Authors on Stage No. 2 has two more fabulous writers

October 24, 2019   ·   0 Comments

By Constance Scrafield

Guy Gavriel Kay and Michael Christie are coming to Orangeville for the second of the two Authors on Stage this season on Tuesday, October 29, at the Opera House.

Following a year in Oxford, England, at a time when he was a student of philosophy at the University of Manitoba, Guy Gavriel Kay assisted Christopher Tolkien to edit his father, J.R.R. Tolkien’s unpublished book, The Silmarillion. Upon his return to Canada, Mr. Kay, in 1975, took a law degree at the University of Toronto and was called to the bar of Ontario in 1981. 

Winner of the World Fantasy Award for Best Novel in 2008, along with many other awards over the years, including the Order of Canada in 2014 for his “contribution to the field of speculative fiction as an internationally celebrated author,” Guy Gavriel Kay’s books have, as of 2018, been translated into 30 languages.

Mr. Kay’s format for his fantasy books is to set his stories in fictional places – fictional, yes, but based on real places in actual historical times. He has published 14 novels to date. The most recently published, A Brightness of Long Ago, is the one Mr. Kay is bringing to the Authors on Stage in Orangeville, for a reading and discussion.

Now twice long-listed for the Giller Prize, Michael Christie’s second novel, Greenwood, is the subject of very great interest for readings and conversation on the 29th. Greenwood was the subject of this year’s long listing for the Giller, his second novel and his second Giller nomination.

“I’m really excited about these two authors. We’ve hosted 30 authors over the years. I’m so excited about these two books,” said Nancy Frater, owner and co-founder of BookLore. She is the engine behind these events that entice the famous and the well-loved authors to come to Orangeville, with their wonderful conversation and their fascinating books.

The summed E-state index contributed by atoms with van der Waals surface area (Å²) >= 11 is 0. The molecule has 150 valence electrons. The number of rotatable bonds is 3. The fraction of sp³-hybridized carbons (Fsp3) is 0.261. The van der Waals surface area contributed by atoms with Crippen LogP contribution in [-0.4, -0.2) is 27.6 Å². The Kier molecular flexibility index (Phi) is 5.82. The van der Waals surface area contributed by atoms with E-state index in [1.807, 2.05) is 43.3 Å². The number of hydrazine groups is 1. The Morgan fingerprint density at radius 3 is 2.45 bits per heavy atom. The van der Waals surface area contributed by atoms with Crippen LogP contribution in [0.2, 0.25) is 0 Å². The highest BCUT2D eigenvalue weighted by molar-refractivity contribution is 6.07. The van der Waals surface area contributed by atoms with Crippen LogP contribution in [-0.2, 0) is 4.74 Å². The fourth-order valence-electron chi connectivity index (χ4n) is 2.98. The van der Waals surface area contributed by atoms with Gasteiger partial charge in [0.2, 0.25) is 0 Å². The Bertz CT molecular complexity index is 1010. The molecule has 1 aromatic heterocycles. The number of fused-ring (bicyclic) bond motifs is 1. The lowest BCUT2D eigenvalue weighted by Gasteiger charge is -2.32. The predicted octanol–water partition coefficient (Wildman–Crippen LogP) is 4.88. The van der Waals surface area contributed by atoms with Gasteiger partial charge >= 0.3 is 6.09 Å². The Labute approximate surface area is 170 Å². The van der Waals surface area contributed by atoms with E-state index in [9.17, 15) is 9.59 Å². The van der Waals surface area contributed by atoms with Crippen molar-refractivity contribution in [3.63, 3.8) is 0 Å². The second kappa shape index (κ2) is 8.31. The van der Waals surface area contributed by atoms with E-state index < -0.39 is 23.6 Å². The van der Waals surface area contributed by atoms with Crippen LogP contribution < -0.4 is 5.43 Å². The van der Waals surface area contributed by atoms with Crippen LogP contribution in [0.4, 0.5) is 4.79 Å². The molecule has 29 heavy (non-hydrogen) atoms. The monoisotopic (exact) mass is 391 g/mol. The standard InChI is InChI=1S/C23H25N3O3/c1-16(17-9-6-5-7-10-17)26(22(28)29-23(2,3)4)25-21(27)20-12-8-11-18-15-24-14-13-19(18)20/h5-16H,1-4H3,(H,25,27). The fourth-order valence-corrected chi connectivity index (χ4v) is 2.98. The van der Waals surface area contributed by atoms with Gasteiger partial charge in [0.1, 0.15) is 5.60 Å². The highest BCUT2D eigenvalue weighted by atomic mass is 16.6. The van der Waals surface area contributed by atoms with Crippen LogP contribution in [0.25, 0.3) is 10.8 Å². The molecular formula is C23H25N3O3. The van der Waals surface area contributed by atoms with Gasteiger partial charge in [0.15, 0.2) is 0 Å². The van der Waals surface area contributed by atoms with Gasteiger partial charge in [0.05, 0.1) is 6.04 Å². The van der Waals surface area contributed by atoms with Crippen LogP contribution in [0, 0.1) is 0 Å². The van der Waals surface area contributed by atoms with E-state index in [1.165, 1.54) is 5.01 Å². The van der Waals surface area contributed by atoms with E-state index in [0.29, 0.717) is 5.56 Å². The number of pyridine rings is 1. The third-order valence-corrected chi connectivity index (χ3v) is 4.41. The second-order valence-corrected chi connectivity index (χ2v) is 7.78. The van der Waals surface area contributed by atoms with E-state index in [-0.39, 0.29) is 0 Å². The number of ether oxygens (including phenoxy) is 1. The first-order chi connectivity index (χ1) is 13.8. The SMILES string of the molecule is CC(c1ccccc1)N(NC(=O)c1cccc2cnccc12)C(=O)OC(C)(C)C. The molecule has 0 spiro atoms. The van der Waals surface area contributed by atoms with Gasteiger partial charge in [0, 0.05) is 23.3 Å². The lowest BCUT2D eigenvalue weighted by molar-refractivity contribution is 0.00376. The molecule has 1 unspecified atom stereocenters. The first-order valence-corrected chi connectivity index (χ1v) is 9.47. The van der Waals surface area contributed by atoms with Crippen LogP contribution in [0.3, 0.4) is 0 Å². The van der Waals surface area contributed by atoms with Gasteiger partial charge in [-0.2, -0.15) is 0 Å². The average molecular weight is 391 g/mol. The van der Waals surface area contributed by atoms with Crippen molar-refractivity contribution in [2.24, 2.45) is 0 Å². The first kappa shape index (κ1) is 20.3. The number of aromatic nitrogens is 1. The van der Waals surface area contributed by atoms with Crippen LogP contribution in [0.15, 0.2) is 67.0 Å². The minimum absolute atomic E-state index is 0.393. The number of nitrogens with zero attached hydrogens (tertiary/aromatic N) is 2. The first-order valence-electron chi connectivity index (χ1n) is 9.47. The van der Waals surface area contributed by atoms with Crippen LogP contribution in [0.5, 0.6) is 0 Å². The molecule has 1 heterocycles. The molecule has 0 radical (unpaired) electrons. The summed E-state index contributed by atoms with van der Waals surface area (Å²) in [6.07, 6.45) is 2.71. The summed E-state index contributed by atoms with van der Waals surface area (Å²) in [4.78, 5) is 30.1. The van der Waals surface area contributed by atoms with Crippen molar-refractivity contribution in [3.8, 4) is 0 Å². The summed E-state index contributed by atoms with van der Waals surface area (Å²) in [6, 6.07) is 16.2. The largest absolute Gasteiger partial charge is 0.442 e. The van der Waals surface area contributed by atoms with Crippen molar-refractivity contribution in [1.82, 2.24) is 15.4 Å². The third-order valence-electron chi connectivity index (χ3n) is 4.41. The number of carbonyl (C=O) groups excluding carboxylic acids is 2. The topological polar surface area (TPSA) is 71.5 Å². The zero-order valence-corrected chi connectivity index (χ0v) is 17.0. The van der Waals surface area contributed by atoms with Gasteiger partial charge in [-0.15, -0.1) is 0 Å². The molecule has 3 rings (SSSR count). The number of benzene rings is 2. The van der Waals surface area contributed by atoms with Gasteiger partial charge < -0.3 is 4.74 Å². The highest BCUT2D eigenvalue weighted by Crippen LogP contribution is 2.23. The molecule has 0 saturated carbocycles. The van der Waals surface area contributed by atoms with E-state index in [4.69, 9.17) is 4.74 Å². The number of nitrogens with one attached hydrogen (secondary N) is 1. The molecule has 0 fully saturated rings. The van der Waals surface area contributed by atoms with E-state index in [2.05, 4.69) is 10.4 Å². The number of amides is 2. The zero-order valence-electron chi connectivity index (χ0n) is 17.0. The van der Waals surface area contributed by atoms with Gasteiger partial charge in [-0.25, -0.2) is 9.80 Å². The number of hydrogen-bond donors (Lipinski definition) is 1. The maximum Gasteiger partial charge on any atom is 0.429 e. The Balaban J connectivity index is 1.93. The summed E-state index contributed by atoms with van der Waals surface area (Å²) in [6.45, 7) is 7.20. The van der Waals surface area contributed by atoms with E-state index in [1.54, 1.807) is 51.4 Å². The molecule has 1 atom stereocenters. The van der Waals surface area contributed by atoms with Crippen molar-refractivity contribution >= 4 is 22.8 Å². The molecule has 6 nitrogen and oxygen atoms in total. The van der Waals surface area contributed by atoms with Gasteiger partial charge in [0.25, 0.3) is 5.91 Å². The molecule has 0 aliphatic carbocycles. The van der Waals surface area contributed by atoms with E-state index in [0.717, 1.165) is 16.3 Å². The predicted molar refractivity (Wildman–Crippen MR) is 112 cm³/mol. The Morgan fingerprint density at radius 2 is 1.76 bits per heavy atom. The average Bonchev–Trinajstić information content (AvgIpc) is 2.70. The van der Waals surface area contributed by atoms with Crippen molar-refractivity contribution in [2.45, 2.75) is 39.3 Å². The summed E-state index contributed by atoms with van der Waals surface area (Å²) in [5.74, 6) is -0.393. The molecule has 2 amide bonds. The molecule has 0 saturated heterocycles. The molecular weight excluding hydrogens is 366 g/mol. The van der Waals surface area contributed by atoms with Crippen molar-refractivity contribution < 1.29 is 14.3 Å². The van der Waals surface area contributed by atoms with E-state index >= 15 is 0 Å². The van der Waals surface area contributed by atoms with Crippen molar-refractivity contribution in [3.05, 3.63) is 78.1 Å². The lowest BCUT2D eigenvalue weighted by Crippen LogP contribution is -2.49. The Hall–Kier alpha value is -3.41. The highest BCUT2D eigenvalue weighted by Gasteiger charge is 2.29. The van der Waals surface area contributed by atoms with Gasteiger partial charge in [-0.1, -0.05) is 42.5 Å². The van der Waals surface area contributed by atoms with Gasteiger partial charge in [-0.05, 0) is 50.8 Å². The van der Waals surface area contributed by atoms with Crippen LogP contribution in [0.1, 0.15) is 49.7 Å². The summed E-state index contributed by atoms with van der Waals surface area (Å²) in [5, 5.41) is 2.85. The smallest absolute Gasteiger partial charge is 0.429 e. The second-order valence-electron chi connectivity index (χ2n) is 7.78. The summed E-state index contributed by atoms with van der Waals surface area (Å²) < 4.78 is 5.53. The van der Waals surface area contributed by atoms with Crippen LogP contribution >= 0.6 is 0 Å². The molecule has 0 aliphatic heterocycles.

She went on, “Guy Gavriel Kay is a legend in story telling. He combines fantasy with history. I’m not a big fantasy fan but I love these books. I can see the history in them. 

“In A Brightness Long Ago, there is a main character, Danio and many other characters coming and going through the story. It’s great story telling but it’s also quite visceral – a lot of feeling and beautiful writing.” 

“Michael Christie,” she continued, “has been long listed for the Giller for both his novels. [If I Fall, If I Die, in 2015 and again in 2019 for Greenwood] This is a multi – generational family saga, centred on nature, trees, for anyone interested in climate change. This is an epic family saga and an environmentalist backdrop of the fir trees in B.C. You just can’t leave the page; the writing is just beautiful. Once again, the book is so visceral – you feel what’s going on inside your body. He uses the metaphor of the family to the rings of a tree.”

“This whole season was with five of the top authors in Canada. All the money goes to the New Play Development at Theatre Orangeville,” Ms. Frater explained.

Ms. Frater always notes this and it is the case but, to really understand what she is talking about, it might well to describe the program more fully.

Since its founding in 1994, Theatre Orangeville has been dedicated to producing plays and musicals by Canadian playwrights, almost exclusively and it has been a point of pride for Theatre Orangeville to have staged several World Premiere productions. Having said that, in order to continue to actually contribute “to the development of theatre in Canada,” Theatre Orangeville has been active in developing new works “from emerging playwrights;” to be the incubator, as it were, for new writing. 

To this end, Theatre Orangeville has established its New Play Development Fund (NPD Fund). This process starts with commissioning new works. These are then read by professionals, hired for the purpose of providing feedback on new scripts. 

Following this, week-long intensive workshops are held and usually end with a read-through performance by professional actors.

Thus, Ms. Frater quite rightly mentions the tie between the appearance of famous, award winning authors with the development and promotion of new Canadian writing, in this case, for the stage.

“We are the only events that are geared for this fund,” she mentioned.

With these two extraordinary books, very different from each other and each almost in a category of its own, so intricate and full-bodied as they are, all the telling here can never match the experience of reading them. Neither of these books are tales told simply. They are wild, “visceral,” as Nancy Frater called them, and quite gripping. 

Authors on Stage, moderated by Bernadette Hardaker, is on at the Opera House, on October 29 at 7 p.m.for readings, conversations and Q &A, plus, as Ms. Frater is very keen to point out, a “wonderful reception downstairs to meet the authors and where there is wine and nice food.

For tickets, go to the Box Office at 87 Broadway or the Information Centre on Buena Vista Drive at Highway 10.Telephone 519-942-3423 or BookLore, 121 First Street. Call them at 519-942-3830.

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